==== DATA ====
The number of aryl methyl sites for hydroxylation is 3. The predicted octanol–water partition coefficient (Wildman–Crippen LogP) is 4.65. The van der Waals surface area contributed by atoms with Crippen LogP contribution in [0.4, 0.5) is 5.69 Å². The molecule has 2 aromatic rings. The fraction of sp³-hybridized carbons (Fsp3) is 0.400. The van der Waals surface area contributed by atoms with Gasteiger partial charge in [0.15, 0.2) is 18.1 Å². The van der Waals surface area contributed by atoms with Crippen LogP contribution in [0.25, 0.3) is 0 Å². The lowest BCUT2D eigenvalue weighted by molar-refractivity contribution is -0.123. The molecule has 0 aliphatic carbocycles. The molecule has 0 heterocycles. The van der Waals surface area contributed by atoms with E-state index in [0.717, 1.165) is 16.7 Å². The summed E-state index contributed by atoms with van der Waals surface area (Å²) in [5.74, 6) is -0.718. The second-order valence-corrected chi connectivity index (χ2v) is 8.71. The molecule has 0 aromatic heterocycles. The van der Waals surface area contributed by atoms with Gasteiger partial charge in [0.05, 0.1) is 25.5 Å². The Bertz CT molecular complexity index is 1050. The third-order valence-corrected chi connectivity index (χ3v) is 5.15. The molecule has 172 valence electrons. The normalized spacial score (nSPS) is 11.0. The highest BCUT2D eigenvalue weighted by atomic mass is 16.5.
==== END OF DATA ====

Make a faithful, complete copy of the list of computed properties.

The number of aryl methyl sites for hydroxylation is 3. The predicted octanol–water partition coefficient (Wildman–Crippen LogP) is 4.65. The van der Waals surface area contributed by atoms with Crippen LogP contribution in [0.4, 0.5) is 5.69 Å². The molecule has 2 aromatic rings. The fraction of sp³-hybridized carbons (Fsp3) is 0.400. The van der Waals surface area contributed by atoms with Gasteiger partial charge in [0.15, 0.2) is 18.1 Å². The van der Waals surface area contributed by atoms with Crippen LogP contribution in [0.25, 0.3) is 0 Å². The lowest BCUT2D eigenvalue weighted by molar-refractivity contribution is -0.123. The molecule has 0 aliphatic carbocycles. The molecule has 0 heterocycles. The van der Waals surface area contributed by atoms with E-state index in [0.717, 1.165) is 16.7 Å². The summed E-state index contributed by atoms with van der Waals surface area (Å²) in [5.74, 6) is -0.718. The second-order valence-corrected chi connectivity index (χ2v) is 8.71. The molecule has 0 aromatic heterocycles. The van der Waals surface area contributed by atoms with Gasteiger partial charge in [0.05, 0.1) is 25.5 Å². The Bertz CT molecular complexity index is 1050. The third-order valence-corrected chi connectivity index (χ3v) is 5.15. The molecule has 172 valence electrons. The normalized spacial score (nSPS) is 11.0. The highest BCUT2D eigenvalue weighted by atomic mass is 16.5.